The Mattress Factory in Pittsburgh is a small museum devoted entirely to contemporary art. Despite its relatively diminutive size, anyone with interest in boundary-stretching art should make a pilgrimage and spend some time roaming its collection. Nearly all of the works alter one’s perceptions of space, delighting viewers by forcing us to question the accuracy of our brain’s visual processing. Light becomes shape, small spaces stretch into infinity, inside and outside switch places in your perception.
The permanent installations include several works, any of which would be worth the trip in their own right. Rolf Julius’s two pieces might be of particular interest to musicians: Music for a Garden creates a musical soundscape for the outdoor area while Red is comprised of two suspended speakers that emit an intermittent low-frequency hum and vibrate sympathetically. Meanwhile, on the second floor you can enter into the mirrored rooms of Yayoi Kusama, which joyfully reflect into infinity. From the third floor, Sarah Oppenheimer’s 610-3356 appears to be an airplane wing slicing through the room, but from the fourth floor, this piece instead reveals an aperture through which one views the neighboring yard.
However, it’s the second floor, devoted entirely to three pieces by James Turrell, that make visiting this museum a categorical imperative and a sublime experience. When you step onto the second floor, a guide greets you and directs you towards Castro, Red. As you walk from the lit atrium into a dark space, the floor slopes slightly, upsetting your sense of balance and slowing your walking pace. This subtle touch becomes absolutely necessary as you enter a dark room with a sculpture of a glowing red cube suspended on the far wall. Without having slowed, there might be nothing remarkable about this sculpture. However, as you walk very carefully towards it, you sense that there’s something special about this particular cube. It gradually becomes apparent that what you initially perceived to be a weighty three-dimensional object is truly projected light. There is no sculpture on the wall, only light projected from the ceiling in such a way that your brain processes the information to create a sculptural object that doesn’t truly exist. Thus, the ephemeral becomes real.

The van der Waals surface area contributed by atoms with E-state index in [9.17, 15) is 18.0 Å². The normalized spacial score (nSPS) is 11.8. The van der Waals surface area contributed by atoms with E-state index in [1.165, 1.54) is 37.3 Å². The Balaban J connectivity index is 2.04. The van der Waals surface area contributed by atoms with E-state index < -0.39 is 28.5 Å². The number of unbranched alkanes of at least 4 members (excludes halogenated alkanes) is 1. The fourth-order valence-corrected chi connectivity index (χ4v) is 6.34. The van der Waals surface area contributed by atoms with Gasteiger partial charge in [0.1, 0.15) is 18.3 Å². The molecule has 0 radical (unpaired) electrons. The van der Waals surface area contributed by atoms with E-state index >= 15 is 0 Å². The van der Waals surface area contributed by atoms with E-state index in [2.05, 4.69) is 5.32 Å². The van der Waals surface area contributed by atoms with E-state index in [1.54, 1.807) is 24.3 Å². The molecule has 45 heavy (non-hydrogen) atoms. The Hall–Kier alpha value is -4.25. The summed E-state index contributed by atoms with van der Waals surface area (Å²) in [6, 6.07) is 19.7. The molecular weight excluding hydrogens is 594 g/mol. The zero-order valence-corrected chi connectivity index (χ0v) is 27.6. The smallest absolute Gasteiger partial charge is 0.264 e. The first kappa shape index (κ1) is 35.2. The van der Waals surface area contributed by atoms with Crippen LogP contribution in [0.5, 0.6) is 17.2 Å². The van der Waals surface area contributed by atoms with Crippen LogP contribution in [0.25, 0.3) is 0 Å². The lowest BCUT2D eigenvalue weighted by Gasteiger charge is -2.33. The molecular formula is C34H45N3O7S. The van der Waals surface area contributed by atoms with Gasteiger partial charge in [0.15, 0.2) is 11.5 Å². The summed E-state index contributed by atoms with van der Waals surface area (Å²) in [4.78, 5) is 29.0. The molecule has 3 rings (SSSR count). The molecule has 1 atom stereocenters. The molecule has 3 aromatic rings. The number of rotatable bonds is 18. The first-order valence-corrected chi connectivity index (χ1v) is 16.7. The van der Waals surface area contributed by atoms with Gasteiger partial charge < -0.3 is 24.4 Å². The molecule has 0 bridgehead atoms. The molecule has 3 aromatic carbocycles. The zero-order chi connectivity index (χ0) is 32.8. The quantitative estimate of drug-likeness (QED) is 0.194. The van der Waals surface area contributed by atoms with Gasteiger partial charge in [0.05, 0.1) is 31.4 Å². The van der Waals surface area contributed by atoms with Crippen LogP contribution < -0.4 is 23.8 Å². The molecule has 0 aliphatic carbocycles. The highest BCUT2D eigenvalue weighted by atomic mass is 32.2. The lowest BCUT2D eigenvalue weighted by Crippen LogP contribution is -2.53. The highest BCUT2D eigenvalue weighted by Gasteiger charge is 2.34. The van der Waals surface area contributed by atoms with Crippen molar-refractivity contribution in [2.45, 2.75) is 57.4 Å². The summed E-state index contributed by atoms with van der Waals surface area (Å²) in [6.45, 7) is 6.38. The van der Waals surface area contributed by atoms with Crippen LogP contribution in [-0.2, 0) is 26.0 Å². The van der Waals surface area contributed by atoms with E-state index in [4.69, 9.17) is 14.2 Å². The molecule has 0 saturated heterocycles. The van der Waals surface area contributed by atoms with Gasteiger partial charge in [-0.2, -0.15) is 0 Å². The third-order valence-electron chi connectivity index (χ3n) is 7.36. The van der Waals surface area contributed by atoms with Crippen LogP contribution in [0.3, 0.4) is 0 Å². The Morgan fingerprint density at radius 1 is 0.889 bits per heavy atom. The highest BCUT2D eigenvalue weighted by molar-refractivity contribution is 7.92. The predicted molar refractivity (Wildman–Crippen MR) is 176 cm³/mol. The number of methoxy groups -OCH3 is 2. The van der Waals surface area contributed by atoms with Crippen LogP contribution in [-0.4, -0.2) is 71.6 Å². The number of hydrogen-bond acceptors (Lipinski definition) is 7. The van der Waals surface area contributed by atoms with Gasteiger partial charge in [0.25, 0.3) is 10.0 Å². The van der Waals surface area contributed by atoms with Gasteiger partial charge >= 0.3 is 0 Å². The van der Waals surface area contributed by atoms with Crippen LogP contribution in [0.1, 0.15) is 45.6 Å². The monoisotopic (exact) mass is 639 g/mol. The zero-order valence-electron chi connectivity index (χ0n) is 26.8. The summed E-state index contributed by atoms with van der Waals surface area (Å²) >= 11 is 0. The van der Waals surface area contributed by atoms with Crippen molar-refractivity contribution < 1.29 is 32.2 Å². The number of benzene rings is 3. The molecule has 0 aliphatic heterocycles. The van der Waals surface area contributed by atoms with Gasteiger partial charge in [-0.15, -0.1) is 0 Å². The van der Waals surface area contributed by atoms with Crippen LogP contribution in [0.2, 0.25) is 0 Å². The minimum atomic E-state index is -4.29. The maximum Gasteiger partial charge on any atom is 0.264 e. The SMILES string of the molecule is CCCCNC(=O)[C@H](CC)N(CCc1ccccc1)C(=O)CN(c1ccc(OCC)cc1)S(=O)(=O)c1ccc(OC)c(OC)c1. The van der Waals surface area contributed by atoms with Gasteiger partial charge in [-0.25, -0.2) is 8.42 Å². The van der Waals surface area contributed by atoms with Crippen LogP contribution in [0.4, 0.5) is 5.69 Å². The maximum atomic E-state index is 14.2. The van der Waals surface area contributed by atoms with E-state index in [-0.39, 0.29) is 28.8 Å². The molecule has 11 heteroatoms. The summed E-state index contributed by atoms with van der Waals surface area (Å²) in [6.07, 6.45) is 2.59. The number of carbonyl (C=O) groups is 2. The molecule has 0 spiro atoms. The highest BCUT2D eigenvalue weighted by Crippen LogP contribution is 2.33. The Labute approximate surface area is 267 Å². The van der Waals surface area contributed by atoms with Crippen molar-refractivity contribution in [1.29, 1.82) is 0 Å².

When you return to the atrium, the guide points you towards Danaë. Again, the floor slows you as you move from light to dark. And again, you enter a room with a glowing sculpture projecting from the far wall. As you walk in, it appears that the main differences between these first two pieces are that the first work is red while this is blue, and the first is a cube while this is a huge rectangle that only projects a few inches into the room. Nearing this second source of light, your perception again adjusts so that what you first saw as a three-dimensional object you realize instead is ephemeral light. Only you gradually realize that perhaps even this re-contextualization has led you astray. Instead of light projected onto a wall, there is a gaping hole in the wall and a light-filled room revealed behind it. It’s difficult to describe the visceral joy created by the endorphins released by the brain as it solves these complex perceptual puzzles, except to say that the feeling is very similar to that experienced by a listener who suddenly begins to hear the underlying music in what was initially perceived as noise.
Before you enter Pleiades, the final installation on this floor, the guide tells you that it takes several minutes to experience it fully. You walk up a pitch-black ramp, grasping the railings to either side for support. At the top of the ramp, you grope towards one of the two chairs placed to either side of you, and sit in utter darkness. After a short while, you realize that you’re not in complete darkness: there are thousands of tiny white lights. Over time, as you try to focus on these lights, they merge into a single light source, then fragment again, then begin swirling all around you. This sculpting of light through time becomes a transcendent mystical experience.
In many ways, Turrell’s pieces are the sculptural equivalent of music. They can only be experienced through time. The audience must approach the works in a specified order for them to have their intended effect. They are about perception and time, without any specific denotative representation ameliorating between the viewer and an emotional experience of the art. Because of this, they are able to convey the transcendent emotional qualities normally reserved for music.